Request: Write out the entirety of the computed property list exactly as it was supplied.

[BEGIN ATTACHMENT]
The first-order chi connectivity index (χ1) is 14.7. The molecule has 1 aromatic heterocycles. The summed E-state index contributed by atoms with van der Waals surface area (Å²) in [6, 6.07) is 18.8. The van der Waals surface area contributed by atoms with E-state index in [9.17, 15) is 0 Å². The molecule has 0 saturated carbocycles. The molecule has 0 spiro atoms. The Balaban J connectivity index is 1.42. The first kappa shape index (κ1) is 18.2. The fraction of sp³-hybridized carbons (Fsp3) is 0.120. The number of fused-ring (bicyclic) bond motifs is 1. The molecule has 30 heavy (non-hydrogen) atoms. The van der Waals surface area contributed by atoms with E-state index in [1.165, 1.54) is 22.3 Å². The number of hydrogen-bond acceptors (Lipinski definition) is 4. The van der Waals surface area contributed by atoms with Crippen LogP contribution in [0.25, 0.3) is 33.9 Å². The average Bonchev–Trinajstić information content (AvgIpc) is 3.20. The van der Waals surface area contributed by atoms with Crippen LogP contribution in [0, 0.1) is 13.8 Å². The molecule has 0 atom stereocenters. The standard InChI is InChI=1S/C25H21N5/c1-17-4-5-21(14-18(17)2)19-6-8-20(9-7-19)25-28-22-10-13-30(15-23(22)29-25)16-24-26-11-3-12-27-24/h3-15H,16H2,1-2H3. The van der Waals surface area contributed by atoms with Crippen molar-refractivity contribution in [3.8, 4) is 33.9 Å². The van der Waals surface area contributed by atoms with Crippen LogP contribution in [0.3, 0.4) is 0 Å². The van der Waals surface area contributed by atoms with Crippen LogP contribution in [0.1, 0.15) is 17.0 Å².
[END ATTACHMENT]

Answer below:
The first-order chi connectivity index (χ1) is 14.7. The molecule has 1 aromatic heterocycles. The summed E-state index contributed by atoms with van der Waals surface area (Å²) in [6, 6.07) is 18.8. The van der Waals surface area contributed by atoms with E-state index in [9.17, 15) is 0 Å². The molecule has 0 saturated carbocycles. The molecule has 0 spiro atoms. The Balaban J connectivity index is 1.42. The first kappa shape index (κ1) is 18.2. The fraction of sp³-hybridized carbons (Fsp3) is 0.120. The number of fused-ring (bicyclic) bond motifs is 1. The molecule has 30 heavy (non-hydrogen) atoms. The van der Waals surface area contributed by atoms with E-state index in [1.165, 1.54) is 22.3 Å². The number of hydrogen-bond acceptors (Lipinski definition) is 4. The van der Waals surface area contributed by atoms with Crippen LogP contribution in [0.25, 0.3) is 33.9 Å². The average Bonchev–Trinajstić information content (AvgIpc) is 3.20. The van der Waals surface area contributed by atoms with Crippen LogP contribution in [0, 0.1) is 13.8 Å². The molecule has 0 atom stereocenters. The standard InChI is InChI=1S/C25H21N5/c1-17-4-5-21(14-18(17)2)19-6-8-20(9-7-19)25-28-22-10-13-30(15-23(22)29-25)16-24-26-11-3-12-27-24/h3-15H,16H2,1-2H3. The van der Waals surface area contributed by atoms with Crippen molar-refractivity contribution in [3.8, 4) is 33.9 Å². The van der Waals surface area contributed by atoms with Crippen LogP contribution in [0.3, 0.4) is 0 Å². The van der Waals surface area contributed by atoms with Crippen LogP contribution in [0.1, 0.15) is 17.0 Å².